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All the 'red flag' claims made about OceanGate's Titan sub: The carbon fibre hull, game controllers and worrying noises
5 July 2023, 12:22 | Updated: 11 July 2023, 19:30
Concerns about the Titan sub thought to have suffered a catastrophic implosion, killing all five aboard, were raised in the years prior to the doomed mission to the Titanic.
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Multiple reports of experts questioning the safety of the submarine have emerged since the vessel vanished in June - with its debris later found on the sea bed.
Canadian authorities are investigating what happened and have pulled some of the wreckage ashore, which showed how severely the Titan had shattered.
The tragedy killed Stockton Rush, the CEO of OceanGate, which owned the vessel, as well as British billionaire Hamish Harding, French explorer Paul Henry Nargeolet, businessman Shahzada Dawood and his son, Suleman.
These are the alleged issues that emerged before the journey.
Carbon fibre parts in the hull
Arnie Weissmann, editor-in-chief of Travel Weekly, said he spoke to Mr Rush about the carbon fibre used in the Titan's hull, which has been questioned.
He said Rush told him he bought carbon fibre for the sub "at a big discount" because "it was past its shelf life use in airplanes".
Speaking to the Washington Post, Mr Weissmann recalled: "I responded right away, saying, 'Don’t you have any concerns about that?’
"He was very dismissive and said: 'No, it's perfectly fine. Having all these certifications for airplanes is one thing, but the carbon fibre was perfectly sound.'"
Some experts have argued carbon fibre should not have been used, and suggested water could have seeped into space between the carbon fibre and titanium.
But this will not be known until the official investigation is concluded.
Struck by lightning
The Titan was damaged after a lightning strike in the Bahamas, Rush revealed in 2020.
He said the sub was hit during a test dive in 2018 in an episode that has again raised questions about the carbon fibre hull.
Rush admitted if the lightning had hit it directly it could have could have had deadly consequences.
"Fortunately, it was not a direct strike," he told Matt Burdyny, the vice president of Teledyne Marine.
"A direct strike to the carbon fibre probably would have taken us totally out."
Video game controller
One of the starkest images from OceanGate's material released before the disaster were photos of crew members using a games controller to operate the sub.
OceanGate said it was using the controller as one of several off-the-shelf parts to construct the sub.
Mr Rush was filmed by CBS in 2022, telling a correspondent: "We run the whole thing with this game controller."
It is unknown if it had any customisation beyond being hooked up to the sub.
Zip ties holding parts in place and flammable flooring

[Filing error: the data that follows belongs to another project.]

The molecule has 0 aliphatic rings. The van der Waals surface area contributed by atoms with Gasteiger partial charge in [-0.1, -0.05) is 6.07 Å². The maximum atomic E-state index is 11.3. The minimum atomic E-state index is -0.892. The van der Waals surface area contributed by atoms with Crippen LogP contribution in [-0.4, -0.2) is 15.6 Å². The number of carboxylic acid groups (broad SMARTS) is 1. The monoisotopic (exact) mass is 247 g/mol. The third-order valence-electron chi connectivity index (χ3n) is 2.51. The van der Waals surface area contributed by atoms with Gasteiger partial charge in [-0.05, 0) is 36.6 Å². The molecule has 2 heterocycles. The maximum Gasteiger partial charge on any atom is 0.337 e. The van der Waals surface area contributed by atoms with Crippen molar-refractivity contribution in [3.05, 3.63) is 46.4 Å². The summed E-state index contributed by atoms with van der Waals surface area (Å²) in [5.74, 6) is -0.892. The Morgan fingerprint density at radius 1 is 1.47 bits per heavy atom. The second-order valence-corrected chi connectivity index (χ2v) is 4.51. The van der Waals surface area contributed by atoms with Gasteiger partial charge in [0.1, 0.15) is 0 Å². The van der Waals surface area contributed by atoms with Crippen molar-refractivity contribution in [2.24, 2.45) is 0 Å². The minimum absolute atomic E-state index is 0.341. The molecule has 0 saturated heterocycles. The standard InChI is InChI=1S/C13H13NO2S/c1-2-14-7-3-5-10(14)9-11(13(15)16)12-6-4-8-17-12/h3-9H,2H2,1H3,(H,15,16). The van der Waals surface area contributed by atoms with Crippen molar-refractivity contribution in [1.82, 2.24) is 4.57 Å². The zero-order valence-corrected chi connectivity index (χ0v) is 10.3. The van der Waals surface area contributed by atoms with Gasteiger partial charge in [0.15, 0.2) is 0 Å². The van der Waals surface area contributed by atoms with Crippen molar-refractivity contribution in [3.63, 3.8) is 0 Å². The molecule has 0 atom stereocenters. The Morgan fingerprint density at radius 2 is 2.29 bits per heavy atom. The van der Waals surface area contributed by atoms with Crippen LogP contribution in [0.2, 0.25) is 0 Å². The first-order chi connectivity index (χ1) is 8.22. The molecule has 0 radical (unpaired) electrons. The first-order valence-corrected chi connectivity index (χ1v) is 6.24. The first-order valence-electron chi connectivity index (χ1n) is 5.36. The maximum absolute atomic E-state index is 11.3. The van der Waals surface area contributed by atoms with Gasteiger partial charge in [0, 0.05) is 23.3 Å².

Concerns by a former OceanGate employee have emerged since the disaster.
David Lochridge was raising the alarm about a raft of issues onboard when he carried out a check on the Titan.
According to the New Yorker, he found an iridium satellite beacon had been secured with zip ties, the floor was highly flammable and thruster cables represented "snagging hazards".
Lochridge, who worked as director of marine operations, was sacked after voicing his worries.
He ultimately warned Rush risked killing "himself and others in the quest to boost his ego" and branded the Titan "an accident waiting to happen".
Dismissed reports of worrying noises
Footage shows how Rush spoke about a crew member reporting a loud bang on the sub when it was on the surface.
But he dismissed it in a clip from The Travel Show on the BBC, saying all subs make some kind of noise.
Separately, a sub expert told him he heard a "flaw" that sounded like part of the craft was being crushed or damaged.
Karl Stanley was invited by Stockton Rush to try the vessel in the Bahamas in April 2019.
Rush took the controls and told Stanley that the noise he heard was just creaking.
But Stanley, who runs a tourist submersible firm in Honduras, said it dawned on him after that the noise probably indicated a danger.
He sent an email to Rush, setting out his belief that it "sounded like a flaw/defect in one area being acted on by the tremendous pressures and being crushed/damaged".
Emails obtained by the New York Times show he worried part of the hull "is breaking down" and he said Rush should go slower with making the sub. He said he got no reply.
Father and son shared ‘red flags’ fears
Jay Bloom and his son Sean, 20, spoke to CNN to share their “red flags” that stopped them from boarding the craft.
Sean said: “Before the news initially broke and we were thinking about going on the submarine ourselves, one of the safety concerns I had before getting on was literally about the structural integrity of the submarine.
“ Before we got on I saw a video of Stockton [Rush] explaining how the submarine worked with the [video game] remote and everything and I saw a lot of red flags with it and it was only meant for five people.
“I just didn’t think it could survive going that low in the ocean so ultimately I ended up warning my dad about it and he ended up agreeing with me.”
Jay added: “I think his [Stockton’s] heart was in the right place and he was passionate about his project and believed everything he was saying. But one of the things that concerned me was he told me he was flying in to see me and said he was flying in at North Las Vegas Airport, which is an odd selection.
“I asked him why and he said he was a two-seater experimental plane that he built.”
He said he thought it meant Rush had a “different risk appetite than I do.”